“Ancient reef found in outback” (Courier News, September 22nd, 2008)

AN ancient underwater reef discovered in Australia’s outback could unlock the secrets of the world’s climate change history, scientists said.

Located in South Australia’s Flinders Ranges, the 650-million-year-old reef existed during a period of tropical climate between two major ice age events, scientist Jonathan Giddings said in a media release today.

(Link to full story)

Explorers Find Hundreds Of Undescribed Corals (Science Daily, 19th September, 2008)

Hundreds of new kinds of animal species surprised international researchers systematically exploring waters off two islands on the Great Barrier Reef and a reef off northwestern Australia — waters long familiar to divers.

The expeditions, affiliated with the global Census of Marine Life, help mark the International Year of the Reef and included the first systematic scientific inventory of spectacular soft corals, named octocorals for the eight tentacles that fringe each polyp.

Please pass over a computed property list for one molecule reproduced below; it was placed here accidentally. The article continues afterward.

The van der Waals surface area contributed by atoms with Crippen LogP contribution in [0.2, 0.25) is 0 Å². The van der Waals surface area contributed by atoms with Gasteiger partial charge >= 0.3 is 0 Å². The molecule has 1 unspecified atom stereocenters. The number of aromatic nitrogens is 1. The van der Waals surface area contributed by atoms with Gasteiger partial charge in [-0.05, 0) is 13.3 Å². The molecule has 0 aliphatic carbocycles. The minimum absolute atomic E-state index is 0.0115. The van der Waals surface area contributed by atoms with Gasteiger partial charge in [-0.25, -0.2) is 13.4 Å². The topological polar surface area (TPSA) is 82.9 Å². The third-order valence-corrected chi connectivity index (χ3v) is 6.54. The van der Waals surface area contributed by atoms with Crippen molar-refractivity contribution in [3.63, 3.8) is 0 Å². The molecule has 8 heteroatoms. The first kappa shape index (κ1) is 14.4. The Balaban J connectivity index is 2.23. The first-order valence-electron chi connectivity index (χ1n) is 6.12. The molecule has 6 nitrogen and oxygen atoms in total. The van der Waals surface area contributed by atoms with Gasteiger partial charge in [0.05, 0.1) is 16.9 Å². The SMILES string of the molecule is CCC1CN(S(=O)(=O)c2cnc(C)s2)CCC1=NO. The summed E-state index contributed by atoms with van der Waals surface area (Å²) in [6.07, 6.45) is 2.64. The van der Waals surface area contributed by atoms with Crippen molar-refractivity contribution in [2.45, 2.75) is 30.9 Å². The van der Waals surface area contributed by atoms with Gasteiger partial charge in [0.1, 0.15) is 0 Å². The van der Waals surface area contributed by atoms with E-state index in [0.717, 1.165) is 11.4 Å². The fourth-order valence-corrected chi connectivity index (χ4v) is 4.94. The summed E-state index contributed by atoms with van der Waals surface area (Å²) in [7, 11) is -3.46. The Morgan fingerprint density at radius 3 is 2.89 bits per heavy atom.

(Link to full story)

Distance no barrier to reef care (The Australian, September 23rd, 2008)

THE Australian Institute of Marine Science has begun using one of the world’s first reef-based internet protocol networks to monitor the impact of destructive forces on the Great Barrier Reef.

Using waterproof Next G modems, adaptive sensor equipment and solar-powered buoys to float the devices, AIMS has installed two wireless IP networks that can transmit data in real time up to 100km offshore.

“We’ve been hit by a number of coral-bleaching events over the past 10 years but until now we’ve had no way to monitor the causes unless we’ve been there in person,” Great Barrier Reef Observing System project manager Scott Bainbridge said.

(Link to full story)

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